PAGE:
A Parable and a Fact

Don't murmur, Christian, for it is a most unchristian, a most ungodly thing to do. Nothing dishonours God more, nothing does greater damage to the soul. It was the chiefest sin of all the sins that Israel committed in the wilderness, for it meant that they did not believe that their God was fit to be trusted. It did not change His merciful care for them, but it aroused His just anger against them.

"Be it content with such things as ye have." Your circumstances have your greatest blessing in view, and God who considers and makes all things work together for your good, knows just where you live and how.

I read a parable that I will pass on to you in my own words.

A child wandered into a garden and was attracted by a beautiful flower growing there. "How lovely how sweet," she exclaimed as she inhaled its fragrance. Then looking down she saw the black soil in which it grew. "What a shame," she cried, "that such a sweet flower should be planted in such dirt; it ought not to be." And she pulled the plant up by its roots and carried it to the water tap to wash the dirt from them, but even as she did so the flower wilted and the plant began to die. And the gardener said, "You have killed my choicest plant." "But I was sorry for it in that black soil," wept the child. "But I chose the spot and collected and mixed the soil in which it grew because I knew that only in them it would come to perfection and now my thought and care and labour have been in vain."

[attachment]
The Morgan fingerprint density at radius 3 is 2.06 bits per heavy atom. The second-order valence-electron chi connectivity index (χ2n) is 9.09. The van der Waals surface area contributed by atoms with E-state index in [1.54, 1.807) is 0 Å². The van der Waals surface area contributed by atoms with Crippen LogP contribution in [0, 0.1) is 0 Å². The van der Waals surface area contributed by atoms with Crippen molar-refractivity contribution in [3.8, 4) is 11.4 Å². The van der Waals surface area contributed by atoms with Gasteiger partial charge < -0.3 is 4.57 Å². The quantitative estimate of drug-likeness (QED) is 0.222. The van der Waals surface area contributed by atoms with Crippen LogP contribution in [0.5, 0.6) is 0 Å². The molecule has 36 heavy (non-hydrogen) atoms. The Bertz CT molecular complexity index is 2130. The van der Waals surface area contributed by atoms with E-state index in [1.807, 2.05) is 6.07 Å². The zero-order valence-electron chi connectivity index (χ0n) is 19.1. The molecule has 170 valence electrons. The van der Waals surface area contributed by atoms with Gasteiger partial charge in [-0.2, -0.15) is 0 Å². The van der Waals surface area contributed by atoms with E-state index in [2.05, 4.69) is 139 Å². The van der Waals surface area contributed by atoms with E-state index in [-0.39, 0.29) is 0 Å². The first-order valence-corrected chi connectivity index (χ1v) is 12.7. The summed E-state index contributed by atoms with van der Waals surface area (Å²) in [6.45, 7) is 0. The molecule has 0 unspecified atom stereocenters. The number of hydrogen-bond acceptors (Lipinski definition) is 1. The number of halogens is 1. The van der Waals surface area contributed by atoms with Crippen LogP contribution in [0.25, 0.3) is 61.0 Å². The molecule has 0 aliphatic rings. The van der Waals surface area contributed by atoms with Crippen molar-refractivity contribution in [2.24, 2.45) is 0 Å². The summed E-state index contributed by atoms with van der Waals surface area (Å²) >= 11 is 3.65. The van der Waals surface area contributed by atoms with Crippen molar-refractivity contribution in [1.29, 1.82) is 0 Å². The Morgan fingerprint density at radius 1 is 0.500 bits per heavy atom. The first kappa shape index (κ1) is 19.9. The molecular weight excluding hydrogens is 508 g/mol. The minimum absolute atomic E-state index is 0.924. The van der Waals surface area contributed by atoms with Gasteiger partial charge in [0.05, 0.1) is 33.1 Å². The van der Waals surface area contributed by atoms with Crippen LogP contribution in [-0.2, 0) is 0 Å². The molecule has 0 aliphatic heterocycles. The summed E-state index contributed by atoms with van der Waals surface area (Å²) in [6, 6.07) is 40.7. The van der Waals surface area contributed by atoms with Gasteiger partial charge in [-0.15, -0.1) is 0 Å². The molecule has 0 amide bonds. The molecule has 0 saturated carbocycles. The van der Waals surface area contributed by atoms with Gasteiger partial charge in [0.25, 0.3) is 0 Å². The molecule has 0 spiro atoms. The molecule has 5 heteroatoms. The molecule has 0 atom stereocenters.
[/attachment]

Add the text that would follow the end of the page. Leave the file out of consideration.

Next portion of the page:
Have you read of the beautiful and useful things that Hiram made for the house of God in Jerusalem? The story of them is told in 1 Kings 7:38-51, and we read, "In the plain of Jordan did the king cast them, in the clay ground between Succoth and Zarthan." The clay ground was a necessity if the house of God was to be furnished with vessels, just as the black soil was necessary to the growth of the fragrant flower. Neither the parable nor the divinely recorded fact require interpretation, the point for us is to receive the instruction. "Neither murmur ye, as some of them murmured, and were destroyed of the destroyer. Now all these things happened to them for ensamples and they are written for our admonition, upon whom the ends of the world are come. Wherefore let him that thinketh he stands take heed lest he fall" (1 Cor. 10).